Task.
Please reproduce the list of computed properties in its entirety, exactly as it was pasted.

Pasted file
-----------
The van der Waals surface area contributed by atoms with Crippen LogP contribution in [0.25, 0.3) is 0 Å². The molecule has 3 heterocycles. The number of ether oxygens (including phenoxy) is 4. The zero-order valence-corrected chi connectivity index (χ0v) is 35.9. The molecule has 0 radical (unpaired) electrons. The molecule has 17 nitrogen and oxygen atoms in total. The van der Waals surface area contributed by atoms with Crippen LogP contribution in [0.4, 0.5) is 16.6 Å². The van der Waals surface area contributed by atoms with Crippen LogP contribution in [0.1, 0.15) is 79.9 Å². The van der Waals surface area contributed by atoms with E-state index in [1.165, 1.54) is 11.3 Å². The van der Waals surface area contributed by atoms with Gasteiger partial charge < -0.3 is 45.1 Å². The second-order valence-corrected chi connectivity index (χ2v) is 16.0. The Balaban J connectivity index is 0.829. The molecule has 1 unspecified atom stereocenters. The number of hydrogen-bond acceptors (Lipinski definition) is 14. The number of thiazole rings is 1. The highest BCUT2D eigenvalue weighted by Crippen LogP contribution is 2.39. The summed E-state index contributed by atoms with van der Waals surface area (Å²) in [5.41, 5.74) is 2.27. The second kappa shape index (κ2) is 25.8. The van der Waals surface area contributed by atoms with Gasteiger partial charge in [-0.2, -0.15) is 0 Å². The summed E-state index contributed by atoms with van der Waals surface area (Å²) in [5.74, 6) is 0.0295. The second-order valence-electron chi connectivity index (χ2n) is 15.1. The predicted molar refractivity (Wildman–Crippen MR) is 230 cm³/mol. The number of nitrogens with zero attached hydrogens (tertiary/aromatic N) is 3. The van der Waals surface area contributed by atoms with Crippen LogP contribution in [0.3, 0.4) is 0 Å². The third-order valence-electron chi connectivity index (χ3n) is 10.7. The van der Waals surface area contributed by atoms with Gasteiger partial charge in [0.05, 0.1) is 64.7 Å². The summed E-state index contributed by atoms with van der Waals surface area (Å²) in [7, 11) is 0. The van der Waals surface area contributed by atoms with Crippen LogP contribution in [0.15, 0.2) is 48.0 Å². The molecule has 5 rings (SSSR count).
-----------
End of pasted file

The van der Waals surface area contributed by atoms with Crippen LogP contribution in [0.25, 0.3) is 0 Å². The molecule has 3 heterocycles. The number of ether oxygens (including phenoxy) is 4. The zero-order valence-corrected chi connectivity index (χ0v) is 35.9. The molecule has 0 radical (unpaired) electrons. The molecule has 17 nitrogen and oxygen atoms in total. The van der Waals surface area contributed by atoms with Crippen LogP contribution in [0.4, 0.5) is 16.6 Å². The van der Waals surface area contributed by atoms with Crippen LogP contribution in [0.1, 0.15) is 79.9 Å². The van der Waals surface area contributed by atoms with E-state index in [1.165, 1.54) is 11.3 Å². The van der Waals surface area contributed by atoms with Gasteiger partial charge < -0.3 is 45.1 Å². The second-order valence-corrected chi connectivity index (χ2v) is 16.0. The Balaban J connectivity index is 0.829. The molecule has 1 unspecified atom stereocenters. The number of hydrogen-bond acceptors (Lipinski definition) is 14. The number of thiazole rings is 1. The highest BCUT2D eigenvalue weighted by Crippen LogP contribution is 2.39. The summed E-state index contributed by atoms with van der Waals surface area (Å²) in [5.41, 5.74) is 2.27. The second kappa shape index (κ2) is 25.8. The van der Waals surface area contributed by atoms with Gasteiger partial charge in [-0.2, -0.15) is 0 Å². The summed E-state index contributed by atoms with van der Waals surface area (Å²) in [5.74, 6) is 0.0295. The second-order valence-electron chi connectivity index (χ2n) is 15.1. The predicted molar refractivity (Wildman–Crippen MR) is 230 cm³/mol. The number of nitrogens with zero attached hydrogens (tertiary/aromatic N) is 3. The van der Waals surface area contributed by atoms with Crippen LogP contribution in [0.3, 0.4) is 0 Å². The third-order valence-electron chi connectivity index (χ3n) is 10.7. The van der Waals surface area contributed by atoms with Gasteiger partial charge in [0.05, 0.1) is 64.7 Å². The summed E-state index contributed by atoms with van der Waals surface area (Å²) in [7, 11) is 0. The van der Waals surface area contributed by atoms with Crippen LogP contribution in [0.15, 0.2) is 48.0 Å². The molecule has 5 rings (SSSR count).